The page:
If then to fit as original from factory, it would seem to depend
upon year, month of mfg, according to the SB, for example per
SB136, from engine F1050 the plug fitted was the N8B which became the N5C. See also SB164. The N5C is a very cold plug, too cold for most unless sustained hi rev drives.
The N9yC or N12YC is, for most, a good Champion choice. Equivalent to NGK BP5ES (and just a little hotter than the BP6ES). The Champion N7YC cross refs to the BP7ES…a colder plug. . Err on cold side…if it does not foul…all is fine. If too hot, and If you see a plug burning, and or pink color, that is an imminent and critical danger signal that valves and or piston tops are burning as well and it does not take long for catastrophic damage to occur . The narrow heat range of the older plugs, and especially the older Champion plugs, is why so many different plug numbers are given for each change in tune or driving. Most of these Champion plugs convert to just 2 NGK plugs. Now then, your engine, has some modifications, (condition of any engine and state of tune will affect which plu to use, and how they look upon inspection) so you may need to consider those and do some tests of plug condition immediately after the type of drives you do. Nick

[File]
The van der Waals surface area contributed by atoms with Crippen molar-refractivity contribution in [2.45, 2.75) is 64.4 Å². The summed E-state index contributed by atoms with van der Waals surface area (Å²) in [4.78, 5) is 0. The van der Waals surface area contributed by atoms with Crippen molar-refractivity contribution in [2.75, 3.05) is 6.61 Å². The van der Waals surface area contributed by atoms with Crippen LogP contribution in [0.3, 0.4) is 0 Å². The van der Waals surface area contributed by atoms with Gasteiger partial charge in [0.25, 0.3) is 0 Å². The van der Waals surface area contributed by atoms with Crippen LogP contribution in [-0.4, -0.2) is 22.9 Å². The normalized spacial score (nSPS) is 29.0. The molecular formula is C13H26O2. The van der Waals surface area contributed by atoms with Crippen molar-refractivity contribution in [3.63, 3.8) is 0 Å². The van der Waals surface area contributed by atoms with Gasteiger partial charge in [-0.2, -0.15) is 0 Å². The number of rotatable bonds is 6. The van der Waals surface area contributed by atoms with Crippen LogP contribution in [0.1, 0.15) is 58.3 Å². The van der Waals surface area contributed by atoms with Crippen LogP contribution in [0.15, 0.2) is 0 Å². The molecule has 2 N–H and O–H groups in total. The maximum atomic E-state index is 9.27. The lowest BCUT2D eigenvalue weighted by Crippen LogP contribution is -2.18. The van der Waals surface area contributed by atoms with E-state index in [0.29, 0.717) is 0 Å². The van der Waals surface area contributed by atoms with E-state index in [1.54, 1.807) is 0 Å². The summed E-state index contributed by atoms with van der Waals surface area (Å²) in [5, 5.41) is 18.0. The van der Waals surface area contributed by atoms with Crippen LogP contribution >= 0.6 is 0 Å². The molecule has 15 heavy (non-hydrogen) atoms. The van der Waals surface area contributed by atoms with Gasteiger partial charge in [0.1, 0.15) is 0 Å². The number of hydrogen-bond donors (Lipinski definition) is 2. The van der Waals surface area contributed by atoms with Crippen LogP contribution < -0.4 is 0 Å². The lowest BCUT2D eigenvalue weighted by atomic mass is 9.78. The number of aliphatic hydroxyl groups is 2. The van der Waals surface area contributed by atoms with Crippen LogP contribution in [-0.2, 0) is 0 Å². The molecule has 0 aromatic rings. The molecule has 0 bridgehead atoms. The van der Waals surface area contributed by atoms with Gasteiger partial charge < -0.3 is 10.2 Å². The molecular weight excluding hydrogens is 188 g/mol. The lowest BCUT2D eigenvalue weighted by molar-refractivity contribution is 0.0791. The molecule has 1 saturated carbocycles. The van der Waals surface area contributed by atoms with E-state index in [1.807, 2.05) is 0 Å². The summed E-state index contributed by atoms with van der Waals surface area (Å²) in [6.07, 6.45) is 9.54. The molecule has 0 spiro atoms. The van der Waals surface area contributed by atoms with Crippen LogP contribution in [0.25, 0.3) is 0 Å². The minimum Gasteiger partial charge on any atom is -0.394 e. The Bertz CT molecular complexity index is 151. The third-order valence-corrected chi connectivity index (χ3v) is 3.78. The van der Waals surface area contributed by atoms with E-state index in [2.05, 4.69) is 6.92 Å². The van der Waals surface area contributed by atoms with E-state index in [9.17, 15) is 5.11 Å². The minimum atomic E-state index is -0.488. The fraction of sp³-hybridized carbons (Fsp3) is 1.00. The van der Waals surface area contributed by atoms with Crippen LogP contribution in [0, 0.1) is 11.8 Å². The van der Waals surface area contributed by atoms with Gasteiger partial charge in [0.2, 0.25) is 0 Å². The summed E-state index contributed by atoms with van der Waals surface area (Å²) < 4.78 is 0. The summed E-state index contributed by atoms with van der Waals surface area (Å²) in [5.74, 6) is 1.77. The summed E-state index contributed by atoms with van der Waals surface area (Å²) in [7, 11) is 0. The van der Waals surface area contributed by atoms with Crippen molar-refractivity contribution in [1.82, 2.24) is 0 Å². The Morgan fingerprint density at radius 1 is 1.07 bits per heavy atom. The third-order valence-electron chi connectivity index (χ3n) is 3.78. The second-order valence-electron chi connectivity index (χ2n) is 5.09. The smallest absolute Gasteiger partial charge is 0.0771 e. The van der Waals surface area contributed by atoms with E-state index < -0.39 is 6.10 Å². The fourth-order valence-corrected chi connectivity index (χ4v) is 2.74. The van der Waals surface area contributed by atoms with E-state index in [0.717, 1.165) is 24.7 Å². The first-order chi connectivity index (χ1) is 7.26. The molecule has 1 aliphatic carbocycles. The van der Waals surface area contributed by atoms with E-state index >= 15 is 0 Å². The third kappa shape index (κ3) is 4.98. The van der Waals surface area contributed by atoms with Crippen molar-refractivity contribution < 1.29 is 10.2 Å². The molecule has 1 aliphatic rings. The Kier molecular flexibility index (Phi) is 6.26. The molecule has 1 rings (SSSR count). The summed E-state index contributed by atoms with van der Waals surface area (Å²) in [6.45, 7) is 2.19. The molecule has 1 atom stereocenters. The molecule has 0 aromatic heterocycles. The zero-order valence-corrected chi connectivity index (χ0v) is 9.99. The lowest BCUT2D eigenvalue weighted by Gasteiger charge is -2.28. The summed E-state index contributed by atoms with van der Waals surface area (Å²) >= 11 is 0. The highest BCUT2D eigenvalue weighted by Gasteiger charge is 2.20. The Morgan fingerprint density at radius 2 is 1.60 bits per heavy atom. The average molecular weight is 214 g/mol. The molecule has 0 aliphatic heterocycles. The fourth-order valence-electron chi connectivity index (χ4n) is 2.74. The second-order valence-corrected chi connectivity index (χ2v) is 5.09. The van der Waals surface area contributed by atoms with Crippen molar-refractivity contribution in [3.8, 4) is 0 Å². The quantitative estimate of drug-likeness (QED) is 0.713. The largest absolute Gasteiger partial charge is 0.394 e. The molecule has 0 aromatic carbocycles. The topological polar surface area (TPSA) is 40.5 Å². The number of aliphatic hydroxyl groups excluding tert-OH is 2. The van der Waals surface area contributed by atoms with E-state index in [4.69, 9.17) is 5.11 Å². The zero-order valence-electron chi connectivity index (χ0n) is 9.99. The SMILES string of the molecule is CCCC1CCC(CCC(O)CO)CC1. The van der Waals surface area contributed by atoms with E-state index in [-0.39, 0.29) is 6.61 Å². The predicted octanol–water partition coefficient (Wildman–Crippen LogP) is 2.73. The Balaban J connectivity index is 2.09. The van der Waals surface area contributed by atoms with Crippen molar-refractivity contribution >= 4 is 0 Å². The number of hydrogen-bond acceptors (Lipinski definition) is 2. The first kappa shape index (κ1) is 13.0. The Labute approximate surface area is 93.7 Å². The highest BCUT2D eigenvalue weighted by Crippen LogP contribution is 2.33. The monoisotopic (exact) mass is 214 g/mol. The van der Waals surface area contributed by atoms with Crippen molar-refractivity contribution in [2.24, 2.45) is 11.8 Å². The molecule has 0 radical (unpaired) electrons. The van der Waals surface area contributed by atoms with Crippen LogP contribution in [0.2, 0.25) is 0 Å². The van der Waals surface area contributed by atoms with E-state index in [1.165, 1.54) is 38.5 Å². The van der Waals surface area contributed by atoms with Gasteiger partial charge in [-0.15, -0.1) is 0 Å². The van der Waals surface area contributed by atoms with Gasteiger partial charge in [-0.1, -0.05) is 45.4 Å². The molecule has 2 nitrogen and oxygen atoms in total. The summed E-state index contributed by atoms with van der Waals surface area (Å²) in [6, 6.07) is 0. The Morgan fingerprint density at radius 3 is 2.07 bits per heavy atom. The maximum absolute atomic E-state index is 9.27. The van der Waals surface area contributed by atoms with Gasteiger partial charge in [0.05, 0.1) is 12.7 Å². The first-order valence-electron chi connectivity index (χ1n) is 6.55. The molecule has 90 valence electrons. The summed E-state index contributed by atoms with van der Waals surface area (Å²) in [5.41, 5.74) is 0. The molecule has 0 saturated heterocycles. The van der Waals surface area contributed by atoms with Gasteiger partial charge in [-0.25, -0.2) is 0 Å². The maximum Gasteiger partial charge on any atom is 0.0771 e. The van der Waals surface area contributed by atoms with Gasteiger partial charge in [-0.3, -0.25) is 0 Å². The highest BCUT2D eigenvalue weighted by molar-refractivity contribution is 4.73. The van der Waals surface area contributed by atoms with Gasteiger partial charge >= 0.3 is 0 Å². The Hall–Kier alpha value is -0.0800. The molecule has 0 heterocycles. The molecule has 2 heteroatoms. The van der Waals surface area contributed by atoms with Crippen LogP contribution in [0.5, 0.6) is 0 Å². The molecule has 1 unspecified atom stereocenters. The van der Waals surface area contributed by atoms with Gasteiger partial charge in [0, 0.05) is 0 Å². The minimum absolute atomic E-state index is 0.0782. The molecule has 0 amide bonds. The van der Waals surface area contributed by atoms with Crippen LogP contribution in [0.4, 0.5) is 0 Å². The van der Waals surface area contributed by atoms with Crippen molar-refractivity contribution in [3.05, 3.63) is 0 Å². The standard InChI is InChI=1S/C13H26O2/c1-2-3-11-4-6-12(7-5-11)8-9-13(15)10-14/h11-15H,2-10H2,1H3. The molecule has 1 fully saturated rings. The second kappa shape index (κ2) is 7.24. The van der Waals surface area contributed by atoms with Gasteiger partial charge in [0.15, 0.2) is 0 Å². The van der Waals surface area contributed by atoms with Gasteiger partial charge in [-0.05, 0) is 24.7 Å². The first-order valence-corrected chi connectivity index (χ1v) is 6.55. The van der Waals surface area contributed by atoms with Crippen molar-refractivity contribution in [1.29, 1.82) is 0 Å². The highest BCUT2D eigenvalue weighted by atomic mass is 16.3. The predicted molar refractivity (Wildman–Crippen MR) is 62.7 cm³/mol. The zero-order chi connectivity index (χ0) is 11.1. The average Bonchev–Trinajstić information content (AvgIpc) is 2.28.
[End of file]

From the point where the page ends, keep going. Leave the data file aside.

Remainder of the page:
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Well as comprehensive replies go that cannot be beaten ! Thanks very much for the info. It sounds like any of the above mentioned plugs will be OK as long as they don’t foul. It depends whether I’m touring on the long open roads or tootling around our village. Thanks again for taking the time to send all that detail.